Masses' medium and her eerie messages


Standing, hand over heart, singing the National Anthem was the last thing I expected when I bought those tickets. It's not like we awaited a major sporting event or a presidential inauguration. Far from it.

Our guest of honor has a reality show and the kind of "talent" that requires those quotation marks.

Still, there I stood crooning about the dawn's early light, getting in full the tackiness I paid for: "Theresa Caputo Live!"

To know the name is to know the suction power of TLC's "Long Island Medium," the reality show about a woman who "twocks" to dead people. Not only do I watch it and weep every Sunday, I went, unbound, to see the live version at Planet Hollywood Resort recently.

Yes, I realize the sign of the cross normally follows such a confession. They don't call 'em guilty pleasures for nothing. Still, I have no doubt the gavels are pounding in unison right about now. Before judging, though, first hear my plea.

Whether you believe in the stuff or not, the show has appeal. Either from an anthropology point of view or for sheer entertainment, there's something significant about a grown man crying like a babe when a lady with daggers for fingernails claims his mother just called. From heaven. And left a message. With the daggers for fingernails lady.

Of course, mothers hear that and think one thing: Well, maybe if he'd called his mother more ...

It's when Caputo starts talking specifics - crocheted blankets, hair bows, paint-stained work pants - that people really break down.

That only happens when she has a great channel with "spirit," as she refers to them. Sometimes, though, the connection is on par with a cellphone in an underground parking lot.

Either way, it makes great TV. What it doesn't make is great live entertainment. I discovered as much shortly after singing "The Star Spangled Banner" to a "Teresa Caputo Live!" sign, which felt only slightly more dignified than I imagine pledging allegiance to Kim Kardashian's backside must feel.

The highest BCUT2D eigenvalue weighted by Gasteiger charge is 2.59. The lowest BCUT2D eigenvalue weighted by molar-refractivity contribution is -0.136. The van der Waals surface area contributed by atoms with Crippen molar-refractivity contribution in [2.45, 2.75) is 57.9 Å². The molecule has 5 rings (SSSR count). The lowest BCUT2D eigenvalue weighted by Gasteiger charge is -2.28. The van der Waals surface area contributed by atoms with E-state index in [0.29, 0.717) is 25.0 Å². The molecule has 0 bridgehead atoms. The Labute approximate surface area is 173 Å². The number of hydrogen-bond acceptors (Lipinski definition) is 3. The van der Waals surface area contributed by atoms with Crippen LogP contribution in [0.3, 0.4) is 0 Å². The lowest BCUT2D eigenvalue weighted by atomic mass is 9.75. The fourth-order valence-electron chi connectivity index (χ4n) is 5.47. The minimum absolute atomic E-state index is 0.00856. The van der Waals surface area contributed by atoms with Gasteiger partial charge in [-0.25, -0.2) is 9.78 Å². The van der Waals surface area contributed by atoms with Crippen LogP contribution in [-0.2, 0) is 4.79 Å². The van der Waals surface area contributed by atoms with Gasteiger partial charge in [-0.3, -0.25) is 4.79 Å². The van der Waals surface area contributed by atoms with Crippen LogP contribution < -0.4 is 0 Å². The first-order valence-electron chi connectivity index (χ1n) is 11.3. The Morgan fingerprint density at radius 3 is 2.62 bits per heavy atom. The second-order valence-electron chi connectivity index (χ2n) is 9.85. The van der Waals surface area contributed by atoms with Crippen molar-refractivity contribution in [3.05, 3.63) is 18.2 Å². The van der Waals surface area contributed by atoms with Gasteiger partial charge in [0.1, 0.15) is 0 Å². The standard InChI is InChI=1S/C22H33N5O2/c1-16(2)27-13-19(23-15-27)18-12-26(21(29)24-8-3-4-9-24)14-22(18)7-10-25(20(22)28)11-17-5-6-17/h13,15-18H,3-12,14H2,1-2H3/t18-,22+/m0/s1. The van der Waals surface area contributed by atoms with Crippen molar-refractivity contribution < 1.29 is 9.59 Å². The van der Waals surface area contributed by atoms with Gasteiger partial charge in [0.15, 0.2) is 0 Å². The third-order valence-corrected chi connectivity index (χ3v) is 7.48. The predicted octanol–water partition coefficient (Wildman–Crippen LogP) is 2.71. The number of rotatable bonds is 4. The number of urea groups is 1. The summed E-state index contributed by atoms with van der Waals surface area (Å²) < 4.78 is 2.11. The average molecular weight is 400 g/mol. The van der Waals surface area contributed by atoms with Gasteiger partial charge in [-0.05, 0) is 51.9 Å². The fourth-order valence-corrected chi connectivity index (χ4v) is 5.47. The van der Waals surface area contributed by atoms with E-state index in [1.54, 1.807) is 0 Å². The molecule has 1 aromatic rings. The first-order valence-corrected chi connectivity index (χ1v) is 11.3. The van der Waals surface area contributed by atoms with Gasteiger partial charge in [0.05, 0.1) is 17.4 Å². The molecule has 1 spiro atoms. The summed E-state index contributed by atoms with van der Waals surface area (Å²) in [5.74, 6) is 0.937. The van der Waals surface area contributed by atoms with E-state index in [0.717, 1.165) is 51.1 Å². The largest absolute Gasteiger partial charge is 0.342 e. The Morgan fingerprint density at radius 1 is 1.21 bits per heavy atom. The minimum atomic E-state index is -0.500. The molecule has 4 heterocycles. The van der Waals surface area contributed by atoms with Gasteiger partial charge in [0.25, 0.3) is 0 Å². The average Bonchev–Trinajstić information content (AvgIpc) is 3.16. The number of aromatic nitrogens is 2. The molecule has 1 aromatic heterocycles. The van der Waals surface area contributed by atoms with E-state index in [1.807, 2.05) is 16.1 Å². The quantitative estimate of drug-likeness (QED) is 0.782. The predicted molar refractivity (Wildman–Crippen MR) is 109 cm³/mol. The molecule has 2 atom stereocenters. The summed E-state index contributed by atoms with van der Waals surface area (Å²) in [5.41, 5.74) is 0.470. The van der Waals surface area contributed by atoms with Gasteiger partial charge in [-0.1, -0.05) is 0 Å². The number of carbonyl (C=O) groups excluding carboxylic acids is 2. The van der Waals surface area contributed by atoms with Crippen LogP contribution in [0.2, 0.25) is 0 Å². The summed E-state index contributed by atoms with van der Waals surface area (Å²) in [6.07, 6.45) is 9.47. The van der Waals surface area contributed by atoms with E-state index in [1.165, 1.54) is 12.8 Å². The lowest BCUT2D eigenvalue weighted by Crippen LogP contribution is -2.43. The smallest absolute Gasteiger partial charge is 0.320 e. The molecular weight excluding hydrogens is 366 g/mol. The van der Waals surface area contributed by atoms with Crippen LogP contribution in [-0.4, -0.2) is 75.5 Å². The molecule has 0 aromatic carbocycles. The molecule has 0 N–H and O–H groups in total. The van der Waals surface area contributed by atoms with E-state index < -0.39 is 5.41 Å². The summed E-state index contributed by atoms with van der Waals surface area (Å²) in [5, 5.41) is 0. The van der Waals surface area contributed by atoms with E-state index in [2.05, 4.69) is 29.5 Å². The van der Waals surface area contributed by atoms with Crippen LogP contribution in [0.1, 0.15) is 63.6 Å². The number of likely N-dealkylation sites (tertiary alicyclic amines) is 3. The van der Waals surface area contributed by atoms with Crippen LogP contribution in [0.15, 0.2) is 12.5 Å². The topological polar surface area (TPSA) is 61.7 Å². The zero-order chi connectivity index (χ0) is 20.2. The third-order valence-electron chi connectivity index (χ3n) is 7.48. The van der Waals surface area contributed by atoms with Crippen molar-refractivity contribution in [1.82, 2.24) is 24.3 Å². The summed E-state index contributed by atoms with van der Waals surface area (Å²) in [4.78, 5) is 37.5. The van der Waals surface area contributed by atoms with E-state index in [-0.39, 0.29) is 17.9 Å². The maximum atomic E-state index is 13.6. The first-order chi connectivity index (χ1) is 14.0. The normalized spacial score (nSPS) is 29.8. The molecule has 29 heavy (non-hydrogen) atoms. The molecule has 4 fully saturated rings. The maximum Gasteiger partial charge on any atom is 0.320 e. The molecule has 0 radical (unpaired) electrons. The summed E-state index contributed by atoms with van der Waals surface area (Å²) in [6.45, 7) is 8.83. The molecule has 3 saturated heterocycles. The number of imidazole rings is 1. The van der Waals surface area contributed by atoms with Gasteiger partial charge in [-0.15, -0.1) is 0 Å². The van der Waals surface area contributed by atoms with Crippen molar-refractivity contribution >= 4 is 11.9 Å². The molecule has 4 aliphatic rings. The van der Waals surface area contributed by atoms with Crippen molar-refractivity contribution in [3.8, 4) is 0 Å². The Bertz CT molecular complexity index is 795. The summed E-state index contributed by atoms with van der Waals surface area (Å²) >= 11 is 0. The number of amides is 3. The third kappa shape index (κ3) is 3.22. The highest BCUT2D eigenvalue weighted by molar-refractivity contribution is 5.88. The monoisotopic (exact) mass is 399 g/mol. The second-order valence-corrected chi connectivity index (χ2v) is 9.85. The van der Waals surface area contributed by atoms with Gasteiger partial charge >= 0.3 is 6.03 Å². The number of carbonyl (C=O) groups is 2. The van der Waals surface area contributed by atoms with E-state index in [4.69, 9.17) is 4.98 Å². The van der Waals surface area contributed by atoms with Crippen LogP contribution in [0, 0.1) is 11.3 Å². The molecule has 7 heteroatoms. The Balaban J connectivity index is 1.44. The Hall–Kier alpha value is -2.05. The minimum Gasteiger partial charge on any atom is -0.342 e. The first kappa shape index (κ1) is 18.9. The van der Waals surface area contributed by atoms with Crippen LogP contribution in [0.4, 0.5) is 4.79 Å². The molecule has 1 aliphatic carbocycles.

When Caputo finally made her grand entrance that Sunday afternoon, she wore Christian Louboutin platform pumps that sparkled like chandeliers. She delivered a speech in which she explained that relationships like mother, brother, and husband have flexibility with spirit. Ah, the fine print. Apparently, if she says a father is trying to get through it could be anyone who felt like a father figure.

I'd let that one slide, but what she said next got a few heads shaking.

She claimed spirit enjoys the practice of "piggybacking." If you're thinking "Grandma would never engage in such tomfoolery" you're right and wrong. Caputo found a way to justify triple-digit tickets by ensuring audience members that if a reading for someone else sounded like their own loved one, then, well, it was.

And with that, she zipped into the audience and asked folks in the good seats who's son died in a car accident.

Mediums really know how to get a party started right.

Two women stood. Caputo told them about their tattoos that pay tribute to the young man, the necklaces they wore in his memory and the guilt the younger woman feels for missing a public dedication to him. Right, right and chillingly right.

It was just like watching "Long Island Medium" at home, except with worse seats. All was going well. Until she meandered into the crowd.

That's when I started to feel a little dirty. See, I was there simply as a "Long Island Medium" fan. A majority of the audience, however, was there as someone's desperate survivor. That came through loud and clear when Caputo asked the crowd, "Who lost someone with an M name over here?" and a dozen voices called out, through tears, "right here!"

That was tough. I felt sorry for those people. And then I became one of them.

Caputo hiked up the side stairs into the balcony area and asked if anyone knew a young girl who "died from medicine." Why yes, I did. Did she have a connection with butterflies? Yes again.

As the woman with the twinkly shoes carried on about freeing the burden of guilt and the inevitability of this girl's passing, I nodded my head from across the room. Caputo delivered that message to the mother of a young girl who died from a bad blood transfusion. That's when I got a taste of just how easy it is to believe something you desperately want to hear.

For me to believe the message was also intended for me would mean my loved one was "piggybacking." My loved one was above that nonsense. And so am I. Kind of.

You won't find me at another live medium show with hundreds of mourners. But you will find me on my couch most Sundays, watching Caputo communicate with the dead through another, better kind of medium: TV.

Contact Xazmin Garza at xgarza@reviewjournal.com or 702-383-0477. Follow her on Twitter @startswithanx.

 

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